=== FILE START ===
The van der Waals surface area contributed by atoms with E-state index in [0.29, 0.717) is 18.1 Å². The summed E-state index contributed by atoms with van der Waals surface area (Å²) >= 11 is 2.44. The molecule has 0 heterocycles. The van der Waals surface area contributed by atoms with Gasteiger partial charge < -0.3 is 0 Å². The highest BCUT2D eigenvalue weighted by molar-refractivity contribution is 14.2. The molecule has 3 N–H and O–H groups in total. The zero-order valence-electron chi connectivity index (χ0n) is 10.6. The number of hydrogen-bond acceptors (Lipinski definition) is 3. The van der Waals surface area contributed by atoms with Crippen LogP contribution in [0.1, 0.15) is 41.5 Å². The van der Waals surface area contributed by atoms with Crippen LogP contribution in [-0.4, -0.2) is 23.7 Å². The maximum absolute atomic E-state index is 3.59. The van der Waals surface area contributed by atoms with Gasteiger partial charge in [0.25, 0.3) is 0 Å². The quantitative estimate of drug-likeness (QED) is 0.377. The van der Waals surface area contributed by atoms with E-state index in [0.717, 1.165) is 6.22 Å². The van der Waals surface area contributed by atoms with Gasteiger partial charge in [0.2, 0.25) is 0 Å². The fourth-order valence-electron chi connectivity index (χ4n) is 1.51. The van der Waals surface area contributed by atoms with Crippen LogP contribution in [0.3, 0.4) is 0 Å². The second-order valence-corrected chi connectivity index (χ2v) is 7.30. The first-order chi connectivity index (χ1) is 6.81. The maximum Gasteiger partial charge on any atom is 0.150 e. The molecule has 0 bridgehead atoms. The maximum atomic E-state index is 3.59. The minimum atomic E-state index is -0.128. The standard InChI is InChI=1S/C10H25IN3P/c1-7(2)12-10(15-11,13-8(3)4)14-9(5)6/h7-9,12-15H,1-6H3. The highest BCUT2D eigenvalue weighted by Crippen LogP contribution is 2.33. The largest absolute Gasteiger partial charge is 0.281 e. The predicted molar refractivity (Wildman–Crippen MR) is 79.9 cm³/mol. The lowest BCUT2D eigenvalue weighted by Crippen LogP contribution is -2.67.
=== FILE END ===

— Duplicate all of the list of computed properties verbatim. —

The van der Waals surface area contributed by atoms with E-state index in [0.29, 0.717) is 18.1 Å². The summed E-state index contributed by atoms with van der Waals surface area (Å²) >= 11 is 2.44. The molecule has 0 heterocycles. The van der Waals surface area contributed by atoms with Gasteiger partial charge < -0.3 is 0 Å². The highest BCUT2D eigenvalue weighted by molar-refractivity contribution is 14.2. The molecule has 3 N–H and O–H groups in total. The zero-order valence-electron chi connectivity index (χ0n) is 10.6. The number of hydrogen-bond acceptors (Lipinski definition) is 3. The van der Waals surface area contributed by atoms with Crippen LogP contribution in [0.1, 0.15) is 41.5 Å². The van der Waals surface area contributed by atoms with Crippen LogP contribution in [-0.4, -0.2) is 23.7 Å². The maximum absolute atomic E-state index is 3.59. The van der Waals surface area contributed by atoms with Gasteiger partial charge in [0.25, 0.3) is 0 Å². The quantitative estimate of drug-likeness (QED) is 0.377. The van der Waals surface area contributed by atoms with E-state index in [0.717, 1.165) is 6.22 Å². The van der Waals surface area contributed by atoms with Gasteiger partial charge in [0.2, 0.25) is 0 Å². The fourth-order valence-electron chi connectivity index (χ4n) is 1.51. The van der Waals surface area contributed by atoms with Crippen LogP contribution in [0.3, 0.4) is 0 Å². The second-order valence-corrected chi connectivity index (χ2v) is 7.30. The first-order chi connectivity index (χ1) is 6.81. The maximum Gasteiger partial charge on any atom is 0.150 e. The molecule has 0 bridgehead atoms. The maximum atomic E-state index is 3.59. The minimum atomic E-state index is -0.128. The standard InChI is InChI=1S/C10H25IN3P/c1-7(2)12-10(15-11,13-8(3)4)14-9(5)6/h7-9,12-15H,1-6H3. The highest BCUT2D eigenvalue weighted by Crippen LogP contribution is 2.33. The largest absolute Gasteiger partial charge is 0.281 e. The predicted molar refractivity (Wildman–Crippen MR) is 79.9 cm³/mol. The lowest BCUT2D eigenvalue weighted by Crippen LogP contribution is -2.67.